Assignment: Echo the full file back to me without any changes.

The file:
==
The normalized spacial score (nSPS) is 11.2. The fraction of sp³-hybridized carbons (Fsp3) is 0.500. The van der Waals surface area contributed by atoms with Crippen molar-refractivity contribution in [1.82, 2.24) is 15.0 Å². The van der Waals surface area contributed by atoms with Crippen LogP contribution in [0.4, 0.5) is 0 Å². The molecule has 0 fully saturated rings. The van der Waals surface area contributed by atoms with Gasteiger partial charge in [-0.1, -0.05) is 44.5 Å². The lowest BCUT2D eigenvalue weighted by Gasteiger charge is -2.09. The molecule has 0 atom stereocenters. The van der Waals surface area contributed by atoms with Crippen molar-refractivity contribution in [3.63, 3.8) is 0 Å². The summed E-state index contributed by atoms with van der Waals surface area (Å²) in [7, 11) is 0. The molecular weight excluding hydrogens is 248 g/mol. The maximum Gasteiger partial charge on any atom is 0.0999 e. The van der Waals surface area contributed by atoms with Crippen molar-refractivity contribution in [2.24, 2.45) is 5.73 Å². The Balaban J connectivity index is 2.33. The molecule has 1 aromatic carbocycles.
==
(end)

The normalized spacial score (nSPS) is 11.2. The fraction of sp³-hybridized carbons (Fsp3) is 0.500. The van der Waals surface area contributed by atoms with Crippen molar-refractivity contribution in [1.82, 2.24) is 15.0 Å². The van der Waals surface area contributed by atoms with Crippen LogP contribution in [0.4, 0.5) is 0 Å². The molecule has 0 fully saturated rings. The van der Waals surface area contributed by atoms with Gasteiger partial charge in [-0.1, -0.05) is 44.5 Å². The lowest BCUT2D eigenvalue weighted by Gasteiger charge is -2.09. The molecule has 0 atom stereocenters. The van der Waals surface area contributed by atoms with Crippen molar-refractivity contribution in [3.63, 3.8) is 0 Å². The summed E-state index contributed by atoms with van der Waals surface area (Å²) in [7, 11) is 0. The molecular weight excluding hydrogens is 248 g/mol. The maximum Gasteiger partial charge on any atom is 0.0999 e. The van der Waals surface area contributed by atoms with Crippen molar-refractivity contribution in [2.24, 2.45) is 5.73 Å². The Balaban J connectivity index is 2.33. The molecule has 1 aromatic carbocycles.